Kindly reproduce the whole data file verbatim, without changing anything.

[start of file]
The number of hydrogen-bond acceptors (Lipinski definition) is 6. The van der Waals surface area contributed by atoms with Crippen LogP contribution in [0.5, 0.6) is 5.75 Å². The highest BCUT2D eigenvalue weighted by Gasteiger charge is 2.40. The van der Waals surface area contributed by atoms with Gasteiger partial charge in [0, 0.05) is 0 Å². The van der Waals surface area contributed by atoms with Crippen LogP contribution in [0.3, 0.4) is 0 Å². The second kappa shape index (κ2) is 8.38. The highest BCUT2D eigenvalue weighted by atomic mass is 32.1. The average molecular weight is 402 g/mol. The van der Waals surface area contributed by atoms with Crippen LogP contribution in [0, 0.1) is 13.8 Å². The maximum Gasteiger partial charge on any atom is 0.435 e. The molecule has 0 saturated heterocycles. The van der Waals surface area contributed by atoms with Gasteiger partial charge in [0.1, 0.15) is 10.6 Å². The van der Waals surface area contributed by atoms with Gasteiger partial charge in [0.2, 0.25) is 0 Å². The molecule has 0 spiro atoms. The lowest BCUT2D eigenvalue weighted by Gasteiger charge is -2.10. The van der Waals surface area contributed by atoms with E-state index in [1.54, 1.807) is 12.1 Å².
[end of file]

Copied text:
The number of hydrogen-bond acceptors (Lipinski definition) is 6. The van der Waals surface area contributed by atoms with Crippen LogP contribution in [0.5, 0.6) is 5.75 Å². The highest BCUT2D eigenvalue weighted by Gasteiger charge is 2.40. The van der Waals surface area contributed by atoms with Gasteiger partial charge in [0, 0.05) is 0 Å². The van der Waals surface area contributed by atoms with Crippen LogP contribution in [0.3, 0.4) is 0 Å². The second kappa shape index (κ2) is 8.38. The highest BCUT2D eigenvalue weighted by atomic mass is 32.1. The average molecular weight is 402 g/mol. The van der Waals surface area contributed by atoms with Crippen LogP contribution in [0, 0.1) is 13.8 Å². The maximum Gasteiger partial charge on any atom is 0.435 e. The molecule has 0 saturated heterocycles. The van der Waals surface area contributed by atoms with Gasteiger partial charge in [0.1, 0.15) is 10.6 Å². The van der Waals surface area contributed by atoms with Gasteiger partial charge in [0.2, 0.25) is 0 Å². The molecule has 0 spiro atoms. The lowest BCUT2D eigenvalue weighted by Gasteiger charge is -2.10. The van der Waals surface area contributed by atoms with E-state index in [1.54, 1.807) is 12.1 Å².